Project description:The rabbit is an attractive species for the study of gonad differentiation because of its 31-day long gestation, the timing of female meiosis around birth and the 15-day delay between gonadal switch and the onset of meiosis in the female. The expression of a series of genes was thus determined by qPCR during foetal life until adulthood, completed by a histological analysis and whenever possible by an immunohistological one. Interesting gene expression profiles were recorded. Firstly, the peak of SRY gene expression that is observed in early differentiated XY gonads in numerous mammals was also seen in the rabbit, but this expression was maintained at a high level until the end of puberty. Secondly, a peak of aromatase gene expression was observed at two-thirds of the gestation in XX gonads as in many other species except in the mouse. Thirdly, the expression of STRA8 and DMC1 genes (which are known to be specifically expressed in germ cells during meiosis) was enhanced in XX gonads around birth but also slightly and significantly in XY gonads at the same time, even though no meiosis occurs in XY gonad at this stage. This was probably a consequence of the synchronous strong NANOS2 gene expression in XY gonad. In conclusion, our data highlighted some rabbit-specific findings with respect to the gonad differentiation process.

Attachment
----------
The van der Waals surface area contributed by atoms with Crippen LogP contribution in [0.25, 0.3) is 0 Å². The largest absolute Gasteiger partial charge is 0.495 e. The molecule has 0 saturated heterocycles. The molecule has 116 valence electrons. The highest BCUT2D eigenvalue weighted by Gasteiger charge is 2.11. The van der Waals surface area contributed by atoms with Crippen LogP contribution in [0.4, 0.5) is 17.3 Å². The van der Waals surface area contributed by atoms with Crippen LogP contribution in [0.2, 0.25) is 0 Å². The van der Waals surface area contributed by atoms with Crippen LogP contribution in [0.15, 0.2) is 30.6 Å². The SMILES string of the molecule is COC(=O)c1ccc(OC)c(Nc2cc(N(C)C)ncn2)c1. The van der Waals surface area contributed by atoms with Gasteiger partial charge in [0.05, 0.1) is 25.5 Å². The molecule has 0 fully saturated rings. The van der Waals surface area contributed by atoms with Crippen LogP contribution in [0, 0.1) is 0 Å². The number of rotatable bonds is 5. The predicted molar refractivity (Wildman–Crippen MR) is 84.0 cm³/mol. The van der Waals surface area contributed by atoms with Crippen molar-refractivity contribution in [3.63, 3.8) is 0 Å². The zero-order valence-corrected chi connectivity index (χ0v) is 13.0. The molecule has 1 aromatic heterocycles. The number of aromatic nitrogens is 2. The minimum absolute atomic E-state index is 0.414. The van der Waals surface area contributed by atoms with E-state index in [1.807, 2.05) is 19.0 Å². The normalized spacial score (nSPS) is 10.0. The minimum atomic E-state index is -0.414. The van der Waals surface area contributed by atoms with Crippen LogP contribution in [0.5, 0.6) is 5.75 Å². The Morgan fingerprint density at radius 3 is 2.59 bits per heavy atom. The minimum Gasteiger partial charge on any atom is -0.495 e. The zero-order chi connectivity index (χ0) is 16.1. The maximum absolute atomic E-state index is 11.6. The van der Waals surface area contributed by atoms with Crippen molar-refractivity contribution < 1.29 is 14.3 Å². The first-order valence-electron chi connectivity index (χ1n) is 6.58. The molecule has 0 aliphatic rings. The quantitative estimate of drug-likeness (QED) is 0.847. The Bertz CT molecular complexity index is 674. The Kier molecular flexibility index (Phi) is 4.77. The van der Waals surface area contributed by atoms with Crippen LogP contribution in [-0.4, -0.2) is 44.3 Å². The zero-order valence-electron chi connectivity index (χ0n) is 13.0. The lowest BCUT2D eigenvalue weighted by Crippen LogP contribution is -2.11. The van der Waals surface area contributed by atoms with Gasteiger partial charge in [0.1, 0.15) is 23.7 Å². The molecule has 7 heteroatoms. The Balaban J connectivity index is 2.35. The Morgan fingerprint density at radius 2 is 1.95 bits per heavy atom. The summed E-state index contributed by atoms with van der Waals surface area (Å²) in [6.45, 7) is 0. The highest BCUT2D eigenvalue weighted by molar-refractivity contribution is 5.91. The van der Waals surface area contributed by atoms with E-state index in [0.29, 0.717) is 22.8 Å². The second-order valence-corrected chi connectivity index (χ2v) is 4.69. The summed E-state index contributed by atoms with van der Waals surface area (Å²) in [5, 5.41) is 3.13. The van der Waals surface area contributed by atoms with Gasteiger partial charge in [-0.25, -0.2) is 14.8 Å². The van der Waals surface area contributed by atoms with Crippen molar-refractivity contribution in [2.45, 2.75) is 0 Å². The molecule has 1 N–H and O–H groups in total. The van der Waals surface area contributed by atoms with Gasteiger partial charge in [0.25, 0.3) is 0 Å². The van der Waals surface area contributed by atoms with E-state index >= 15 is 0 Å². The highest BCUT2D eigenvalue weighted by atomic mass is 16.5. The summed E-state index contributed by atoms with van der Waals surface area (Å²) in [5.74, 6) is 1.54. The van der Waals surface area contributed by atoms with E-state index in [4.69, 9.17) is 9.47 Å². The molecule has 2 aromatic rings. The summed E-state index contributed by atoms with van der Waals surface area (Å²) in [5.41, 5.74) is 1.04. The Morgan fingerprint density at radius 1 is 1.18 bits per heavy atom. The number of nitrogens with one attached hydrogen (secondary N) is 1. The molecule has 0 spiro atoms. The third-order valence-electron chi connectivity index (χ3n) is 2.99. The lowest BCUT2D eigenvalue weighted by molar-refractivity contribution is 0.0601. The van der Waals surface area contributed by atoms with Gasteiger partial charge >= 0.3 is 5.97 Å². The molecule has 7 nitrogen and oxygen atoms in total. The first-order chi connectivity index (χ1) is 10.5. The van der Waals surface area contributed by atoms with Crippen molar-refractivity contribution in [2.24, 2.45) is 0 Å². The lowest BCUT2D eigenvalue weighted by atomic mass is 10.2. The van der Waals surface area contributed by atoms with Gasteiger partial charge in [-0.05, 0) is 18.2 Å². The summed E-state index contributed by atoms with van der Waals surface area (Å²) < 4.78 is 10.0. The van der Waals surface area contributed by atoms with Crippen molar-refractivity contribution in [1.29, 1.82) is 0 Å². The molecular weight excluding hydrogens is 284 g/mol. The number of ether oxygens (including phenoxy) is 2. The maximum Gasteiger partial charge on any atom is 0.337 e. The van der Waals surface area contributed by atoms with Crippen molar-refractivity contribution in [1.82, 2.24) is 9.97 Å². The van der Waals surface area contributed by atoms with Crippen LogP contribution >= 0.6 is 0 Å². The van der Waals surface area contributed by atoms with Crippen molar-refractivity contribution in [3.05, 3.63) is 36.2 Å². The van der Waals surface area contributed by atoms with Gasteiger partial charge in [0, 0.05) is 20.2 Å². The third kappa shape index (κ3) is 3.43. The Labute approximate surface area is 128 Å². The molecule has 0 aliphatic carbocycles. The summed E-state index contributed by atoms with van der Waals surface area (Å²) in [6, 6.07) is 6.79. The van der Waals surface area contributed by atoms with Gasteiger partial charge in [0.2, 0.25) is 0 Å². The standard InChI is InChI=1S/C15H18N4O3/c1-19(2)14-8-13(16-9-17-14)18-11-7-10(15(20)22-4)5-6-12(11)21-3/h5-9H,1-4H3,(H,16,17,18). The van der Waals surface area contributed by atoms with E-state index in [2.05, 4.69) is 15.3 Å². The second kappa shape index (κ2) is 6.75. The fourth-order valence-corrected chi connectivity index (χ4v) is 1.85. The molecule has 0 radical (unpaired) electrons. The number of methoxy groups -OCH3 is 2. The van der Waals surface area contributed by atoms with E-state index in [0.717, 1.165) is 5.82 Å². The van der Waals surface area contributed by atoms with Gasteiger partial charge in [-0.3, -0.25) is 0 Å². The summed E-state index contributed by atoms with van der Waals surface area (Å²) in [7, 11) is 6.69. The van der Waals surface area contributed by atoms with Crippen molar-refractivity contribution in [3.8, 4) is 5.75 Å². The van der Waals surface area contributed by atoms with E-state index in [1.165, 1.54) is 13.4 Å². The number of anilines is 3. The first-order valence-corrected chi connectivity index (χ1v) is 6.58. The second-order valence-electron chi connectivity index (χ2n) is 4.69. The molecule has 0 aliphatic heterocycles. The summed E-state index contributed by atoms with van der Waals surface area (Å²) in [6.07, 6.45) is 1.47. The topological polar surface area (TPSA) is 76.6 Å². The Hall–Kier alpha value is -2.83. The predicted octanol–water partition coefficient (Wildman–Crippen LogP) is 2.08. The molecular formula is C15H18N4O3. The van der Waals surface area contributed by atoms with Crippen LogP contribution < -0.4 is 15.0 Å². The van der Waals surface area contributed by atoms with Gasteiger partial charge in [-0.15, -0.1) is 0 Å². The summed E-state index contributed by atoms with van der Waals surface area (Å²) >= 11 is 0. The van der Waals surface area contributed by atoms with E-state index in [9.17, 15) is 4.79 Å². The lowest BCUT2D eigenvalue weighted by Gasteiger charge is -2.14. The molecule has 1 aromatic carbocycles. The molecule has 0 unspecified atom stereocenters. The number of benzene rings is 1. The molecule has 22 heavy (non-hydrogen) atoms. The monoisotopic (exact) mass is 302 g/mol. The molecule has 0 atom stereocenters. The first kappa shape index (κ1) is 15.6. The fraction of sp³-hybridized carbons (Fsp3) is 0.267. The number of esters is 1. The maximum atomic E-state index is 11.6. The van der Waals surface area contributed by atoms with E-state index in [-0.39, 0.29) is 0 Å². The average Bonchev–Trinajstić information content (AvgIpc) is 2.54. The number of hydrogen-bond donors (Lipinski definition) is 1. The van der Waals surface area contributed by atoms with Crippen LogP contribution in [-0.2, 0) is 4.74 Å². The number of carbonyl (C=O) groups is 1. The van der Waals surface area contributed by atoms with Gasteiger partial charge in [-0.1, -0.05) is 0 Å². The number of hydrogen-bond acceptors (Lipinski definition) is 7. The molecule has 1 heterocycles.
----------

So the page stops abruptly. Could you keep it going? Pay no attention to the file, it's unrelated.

Project description:BACKGROUND: Hormones are critical for early gonadal development in nonmammalian vertebrates, and oestrogen is required for normal ovarian development. In contrast, mammals determine sex by the presence or absence of the SRY gene, and hormones are not thought to play a role in early gonadal development. Despite an XY sex-determining system in marsupial mammals, exposure to oestrogen can override SRY and induce ovarian development of XY gonads if administered early enough. Here we assess the effect of exogenous oestrogen on the molecular pathways of mammalian gonadal development. RESULTS: We examined the expression of key testicular (SRY, SOX9, AMH and FGF9) and ovarian (WNT4, RSPO1, FOXL2 and FST) markers during gonadal development in the marsupial tammar wallaby (Macropus eugenii) and used these data to determine the effect of oestrogen exposure on gonadal fate. During normal development, we observed male specific upregulation of AMH and SOX9 as in the mouse and human testis, but this upregulation was initiated before the peak in SRY expression and 4 days before testicular cord formation. Similarly, key genes for ovarian development in mouse and human were also upregulated during ovarian differentiation in the tammar. In particular, there was early sexually dimorphic expression of FOXL2 and WNT4, suggesting that these genes are key regulators of ovarian development in all therian mammals. We next examined the effect of exogenous oestrogen on the development of the mammalian XY gonad. Despite the presence of SRY, exogenous oestrogen blocked the key male transcription factor SOX9 from entering the nuclei of male somatic cells, preventing activation of the testicular pathway and permitting upregulation of key female genes, resulting in ovarian development of the XY gonad. CONCLUSIONS: We have uncovered a mechanism by which oestrogen can regulate gonadal development through the nucleocytoplasmic shuttling of SOX9. This may represent an underlying ancestral mechanism by which oestrogen promotes ovarian development in the gonads of nonmammalian vertebrates. Furthermore, oestrogen may retain this function in adult female mammals to maintain granulosa cell fate in the differentiated ovary by suppressing nuclear translocation of the SOX9 protein. See commentary: http://www.biomedcentral.com/1741-7007/8/110.